Strange Case of Dr. Jekyll and Mr. Hyde
How we cite our quotes:
"I never saw a circle of such hateful faces; and there was the man in the middle, with a kind of black sneering coolness –frightened to, I could see that –but carrying it off, sir, really like Satan." (1.8)
Before we even know Hyde’s name, he is likened to Satan.
That evening Mr. Utterson came home to his bachelor house in sombre spirits and sat down to dinner without relish. It was his custom of a Sunday, when this meal was over, to sit close by the fire, a volume of some dry divinity on his reading desk, until the clock of the neighbouring church rang out the hour of twelve, when he would go soberly and gratefully to bed. (2.1)
Not only does Mr. Utterson seek to educate himself theologically, but he also keeps his schedule according to the ringing of church bells.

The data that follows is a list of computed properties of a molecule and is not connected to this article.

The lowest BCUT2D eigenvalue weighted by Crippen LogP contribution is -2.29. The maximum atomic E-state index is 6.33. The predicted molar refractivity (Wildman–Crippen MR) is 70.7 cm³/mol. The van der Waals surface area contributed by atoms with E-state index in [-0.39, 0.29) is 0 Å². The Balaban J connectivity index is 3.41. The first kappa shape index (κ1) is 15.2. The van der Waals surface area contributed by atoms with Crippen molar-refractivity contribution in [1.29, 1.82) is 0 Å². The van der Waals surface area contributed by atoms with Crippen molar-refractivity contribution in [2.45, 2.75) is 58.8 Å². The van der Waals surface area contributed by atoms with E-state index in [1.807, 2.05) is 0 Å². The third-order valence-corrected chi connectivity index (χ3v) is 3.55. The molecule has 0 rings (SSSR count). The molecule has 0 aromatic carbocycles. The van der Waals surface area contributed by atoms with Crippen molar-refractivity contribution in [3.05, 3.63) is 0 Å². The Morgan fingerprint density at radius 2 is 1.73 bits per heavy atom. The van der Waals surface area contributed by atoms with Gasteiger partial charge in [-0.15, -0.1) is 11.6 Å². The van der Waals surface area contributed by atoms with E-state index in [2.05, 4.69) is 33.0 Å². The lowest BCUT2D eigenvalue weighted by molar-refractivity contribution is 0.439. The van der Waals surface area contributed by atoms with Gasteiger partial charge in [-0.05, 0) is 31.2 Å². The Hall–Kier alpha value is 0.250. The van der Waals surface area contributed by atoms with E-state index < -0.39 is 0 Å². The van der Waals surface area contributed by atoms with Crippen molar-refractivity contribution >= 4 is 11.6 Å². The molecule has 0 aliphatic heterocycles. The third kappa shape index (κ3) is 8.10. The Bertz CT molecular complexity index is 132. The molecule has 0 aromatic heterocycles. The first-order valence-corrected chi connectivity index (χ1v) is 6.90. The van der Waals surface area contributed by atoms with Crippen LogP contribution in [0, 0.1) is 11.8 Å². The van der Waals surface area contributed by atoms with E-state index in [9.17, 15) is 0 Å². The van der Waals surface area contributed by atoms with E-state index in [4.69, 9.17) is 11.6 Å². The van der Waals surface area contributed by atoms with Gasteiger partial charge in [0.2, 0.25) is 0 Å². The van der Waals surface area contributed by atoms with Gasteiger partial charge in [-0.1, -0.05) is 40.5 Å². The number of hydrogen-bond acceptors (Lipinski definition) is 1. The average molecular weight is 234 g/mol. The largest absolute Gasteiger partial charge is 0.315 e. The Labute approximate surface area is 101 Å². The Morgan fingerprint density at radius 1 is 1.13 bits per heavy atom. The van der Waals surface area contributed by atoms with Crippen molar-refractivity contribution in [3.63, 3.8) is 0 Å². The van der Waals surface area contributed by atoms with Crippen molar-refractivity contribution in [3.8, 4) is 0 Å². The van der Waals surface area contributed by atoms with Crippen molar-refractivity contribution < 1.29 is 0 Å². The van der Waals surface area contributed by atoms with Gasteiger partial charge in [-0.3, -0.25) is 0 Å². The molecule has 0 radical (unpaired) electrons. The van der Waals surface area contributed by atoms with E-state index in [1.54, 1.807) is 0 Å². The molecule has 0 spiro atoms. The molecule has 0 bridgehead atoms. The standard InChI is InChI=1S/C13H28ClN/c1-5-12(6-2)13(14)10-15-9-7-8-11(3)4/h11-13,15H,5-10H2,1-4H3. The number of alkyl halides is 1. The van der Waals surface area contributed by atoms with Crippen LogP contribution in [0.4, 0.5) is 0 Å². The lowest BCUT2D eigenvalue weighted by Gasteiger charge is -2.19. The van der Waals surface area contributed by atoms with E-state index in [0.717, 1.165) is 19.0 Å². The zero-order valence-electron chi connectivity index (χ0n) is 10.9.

He would be aware of the great field of lamps of a nocturnal city; then of the figure of a man walking swiftly; then of a child running from the doctor's; and then these met, and that human Juggernaut trod the child down and passed on regardless of her screams. (2.13)
Aside from being an advancing, unstoppable destructive force, "juggernaut" also derives from the Hindu deity Lord Krishna. In his dream, therefore, Mr. Utterson compares Mr. Hyde to a powerful god.